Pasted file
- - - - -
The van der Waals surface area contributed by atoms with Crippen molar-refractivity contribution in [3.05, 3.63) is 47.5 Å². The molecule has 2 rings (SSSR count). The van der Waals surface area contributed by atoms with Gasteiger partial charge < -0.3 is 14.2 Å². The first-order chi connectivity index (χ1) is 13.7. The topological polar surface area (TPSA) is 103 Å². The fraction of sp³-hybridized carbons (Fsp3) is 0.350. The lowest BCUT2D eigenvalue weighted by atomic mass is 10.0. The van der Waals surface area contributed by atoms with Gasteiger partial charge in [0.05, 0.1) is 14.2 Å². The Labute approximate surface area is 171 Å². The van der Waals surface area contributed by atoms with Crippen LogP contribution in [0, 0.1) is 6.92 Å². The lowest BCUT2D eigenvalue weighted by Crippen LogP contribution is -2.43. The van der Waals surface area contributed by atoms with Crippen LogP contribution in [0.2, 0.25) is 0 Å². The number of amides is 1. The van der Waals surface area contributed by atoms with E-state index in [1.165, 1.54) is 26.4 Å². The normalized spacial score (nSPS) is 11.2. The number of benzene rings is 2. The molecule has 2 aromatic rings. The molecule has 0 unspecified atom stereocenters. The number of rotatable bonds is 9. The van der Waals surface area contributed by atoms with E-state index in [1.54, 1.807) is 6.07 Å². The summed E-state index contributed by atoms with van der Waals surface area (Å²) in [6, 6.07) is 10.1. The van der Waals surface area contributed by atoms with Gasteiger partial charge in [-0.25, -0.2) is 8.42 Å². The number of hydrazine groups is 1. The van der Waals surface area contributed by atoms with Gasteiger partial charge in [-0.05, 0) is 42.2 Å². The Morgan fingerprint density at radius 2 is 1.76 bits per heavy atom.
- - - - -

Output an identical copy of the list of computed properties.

The van der Waals surface area contributed by atoms with Crippen molar-refractivity contribution in [3.05, 3.63) is 47.5 Å². The molecule has 2 rings (SSSR count). The van der Waals surface area contributed by atoms with Gasteiger partial charge < -0.3 is 14.2 Å². The first-order chi connectivity index (χ1) is 13.7. The topological polar surface area (TPSA) is 103 Å². The fraction of sp³-hybridized carbons (Fsp3) is 0.350. The lowest BCUT2D eigenvalue weighted by atomic mass is 10.0. The van der Waals surface area contributed by atoms with Gasteiger partial charge in [0.05, 0.1) is 14.2 Å². The Labute approximate surface area is 171 Å². The van der Waals surface area contributed by atoms with Crippen LogP contribution in [0, 0.1) is 6.92 Å². The lowest BCUT2D eigenvalue weighted by Crippen LogP contribution is -2.43. The van der Waals surface area contributed by atoms with Crippen LogP contribution in [0.2, 0.25) is 0 Å². The number of amides is 1. The van der Waals surface area contributed by atoms with E-state index in [1.165, 1.54) is 26.4 Å². The normalized spacial score (nSPS) is 11.2. The number of benzene rings is 2. The molecule has 2 aromatic rings. The molecule has 0 unspecified atom stereocenters. The number of rotatable bonds is 9. The van der Waals surface area contributed by atoms with E-state index in [1.54, 1.807) is 6.07 Å². The summed E-state index contributed by atoms with van der Waals surface area (Å²) in [6, 6.07) is 10.1. The van der Waals surface area contributed by atoms with Gasteiger partial charge in [-0.25, -0.2) is 8.42 Å². The number of hydrazine groups is 1. The van der Waals surface area contributed by atoms with Gasteiger partial charge in [-0.05, 0) is 42.2 Å². The Morgan fingerprint density at radius 2 is 1.76 bits per heavy atom.